Perhaps it is because I’ve been listening to Shetland voices. A recent episode of Radio Scotland’s “Our Story” featured many of my Shetland friends and acquaintances talking about knitting. Please go and listen to the programme if you haven’t already. This really is a great programme (in a great series) which, because it is largely shaped by the words of ‘real people’, rather than the agenda of ill-informed researchers, is SO much better than the ‘novelty’ accounts of knitting of which the mainstream UK media is often sadly so full. You’ll hear Oliver Henry enthusing about the unique qualities of Shetland’s “kindly wool”, Carol Christiansen unpacking the origins of island knitting in the Shetland Museum, Hazel Tindall on the cost of knitting, and knitting as ‘wearable art’, Jan Robertson’s truly lyrical account of the colours of Shetland sheep, and Ella Gordon talking in a most inspiring fashion about design and her sense of place. (The programme is just under half an hour long, and is available on the BBC iplayer for the next 29 days)
There’s a lovely piece by Donna Smith, this year’s patron of Shetland wool week, about the importance of knitting to her own sense of heritage and identity. Donna is one of those people who just seems to have an easy and effortless sense of style, and this image of her knitting a beautiful fair isle glove while wearing a sleek bright blue leather makkin belt and an Orla Kiely print really sums her up for me.
Glasgow University’s Ros Chapman shares her research in a brilliant and very telling piece about knitting and Shetland’s truck system – which made me think differently about the various ‘repository’ shops that sprang up around Scotland and England in the late nineteenth century, some of which still exist today.
. . . There’s a feature by Alistair Hamilton about Edmund Hillary’s world famous Everest sweater (a Shetland icon) as well a fabulous account of last year’s Wool Week by Diana Lukas-Nulle and a profile of Selina May-Miller, Shetland Wool Week’s new co-ordinator.
Finally, I wonder if my current yen for Shetland has anything to do with what arrived in the post this morning? These are seed potatoes – Shetland black tatties, to be exact. Last time I saw Misa we spent a good hour enthusing about gardening, and particularly about the joys and challenges of growing vegetables in our respective parts of the world. I am intrigued to see how Misa’s Shetland black tatties fare down here with me in the west of Scotland, and how lovely it was, on a cold January day to open this parcel, see its sprouting contents, and to feel excited about growing things again. Thanks so much, Misa!
So, in short, I find myself with a curious yearning to be in Shetland . . .which sadly cannot be fulfilled right now. I’ll just have to make do with the live broadcast from Up Helly Aa next week . . .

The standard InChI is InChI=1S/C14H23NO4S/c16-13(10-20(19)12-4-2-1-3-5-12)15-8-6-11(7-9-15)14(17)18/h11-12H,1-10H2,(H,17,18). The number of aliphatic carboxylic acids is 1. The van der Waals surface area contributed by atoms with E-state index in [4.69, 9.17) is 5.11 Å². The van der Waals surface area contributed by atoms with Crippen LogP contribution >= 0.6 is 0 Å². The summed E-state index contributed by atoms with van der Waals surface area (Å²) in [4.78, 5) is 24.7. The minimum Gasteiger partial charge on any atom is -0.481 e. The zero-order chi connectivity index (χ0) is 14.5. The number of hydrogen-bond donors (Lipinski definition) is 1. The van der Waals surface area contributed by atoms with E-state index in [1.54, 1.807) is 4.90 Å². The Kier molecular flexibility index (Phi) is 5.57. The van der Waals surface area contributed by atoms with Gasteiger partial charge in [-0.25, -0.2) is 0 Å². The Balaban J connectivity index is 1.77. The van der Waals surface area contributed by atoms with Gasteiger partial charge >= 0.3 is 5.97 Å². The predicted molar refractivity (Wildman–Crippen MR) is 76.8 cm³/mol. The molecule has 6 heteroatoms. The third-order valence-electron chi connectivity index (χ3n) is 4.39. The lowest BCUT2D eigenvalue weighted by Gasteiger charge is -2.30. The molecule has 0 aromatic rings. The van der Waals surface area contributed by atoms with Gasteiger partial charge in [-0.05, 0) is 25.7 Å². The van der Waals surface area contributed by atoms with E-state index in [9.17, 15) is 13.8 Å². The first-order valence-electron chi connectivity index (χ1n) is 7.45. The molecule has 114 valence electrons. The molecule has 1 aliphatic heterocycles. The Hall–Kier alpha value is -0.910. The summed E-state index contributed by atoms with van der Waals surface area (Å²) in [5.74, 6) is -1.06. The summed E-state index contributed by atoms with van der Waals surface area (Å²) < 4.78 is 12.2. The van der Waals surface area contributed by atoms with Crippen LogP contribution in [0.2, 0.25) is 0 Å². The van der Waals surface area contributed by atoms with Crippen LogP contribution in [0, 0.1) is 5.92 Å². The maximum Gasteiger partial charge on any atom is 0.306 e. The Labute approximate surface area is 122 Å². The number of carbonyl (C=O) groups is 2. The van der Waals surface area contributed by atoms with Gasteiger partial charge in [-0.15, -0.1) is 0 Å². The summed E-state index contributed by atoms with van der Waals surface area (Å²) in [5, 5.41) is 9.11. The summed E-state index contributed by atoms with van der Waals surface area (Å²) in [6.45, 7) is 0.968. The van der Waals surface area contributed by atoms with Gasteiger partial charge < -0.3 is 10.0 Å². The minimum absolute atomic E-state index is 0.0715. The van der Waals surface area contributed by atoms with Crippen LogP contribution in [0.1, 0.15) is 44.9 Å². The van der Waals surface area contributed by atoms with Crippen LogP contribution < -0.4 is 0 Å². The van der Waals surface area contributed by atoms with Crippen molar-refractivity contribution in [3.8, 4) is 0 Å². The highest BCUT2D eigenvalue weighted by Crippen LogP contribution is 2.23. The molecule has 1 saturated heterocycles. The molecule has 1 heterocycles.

Skein Queen has also been very busy preparing yarn bundles for these mittens. The yarn – Voluptuous Skinny – is a lovely plump, woolly 4 ply. It is spun up by John Arbon, and composed of 80% Exmoor Blue and 20% organic merino. The yarn is just ideal for a pair of colourwork mittens – the stranding creates a fabric that’s dense and warm, soft and springy. The pattern includes instructions for two sizes of mitten, small and large, and each Skein Queen yarn bundle will include more than enough yarn to knit the largest size.
I’ve also put together a time-limited promotion for those who want to make Jazz Hands to match their Epistropheids. If you purchase both patterns on Ravelry, using the code HEIDANDHANDS you will receive 40% off your total – that’s both patterns for £3.95. Please be sure to add both patterns to your Ravelry cart (using the ‘add to cart’ option) before entering the code or the system won’t apply the discount. Previous Epistropheid purchases should also count toward the promotion – if you encounter any problems please do let me know.
I’ve been enjoying the snowy weather and have been wearing my Jazz Hands pretty constantly since the cold snap started – my hands have been toasty warm!
I’ve had cause to celebrate Mel’s knitting on more than one occasion here. . .
Some of you may recognise Mel as a model from Yokes: Mel has many strings to her supremely talented bow, and I’m lucky enough that she works with me on projects such as Yokes as a sample knitter, design consultant, and all-round offerer of sage advice.
My principal aim when pattern-writing is always clarity, and Mel’s suggestions often help me to achieve that. Keith Moon is a simple sweater with a few nifty details, and Mel’s advice after knitting her version really helped me to hone the instructions for finishing the collar.
Mel and I have very different colour insticts – though we rarely gravitate towards the same shades, her choices always appeal to me, and often make me think about colour in a different way. Her teal-y green, coal black and silver grey Keith Moon is completely different to my nautical original, and it is totally gorgeous.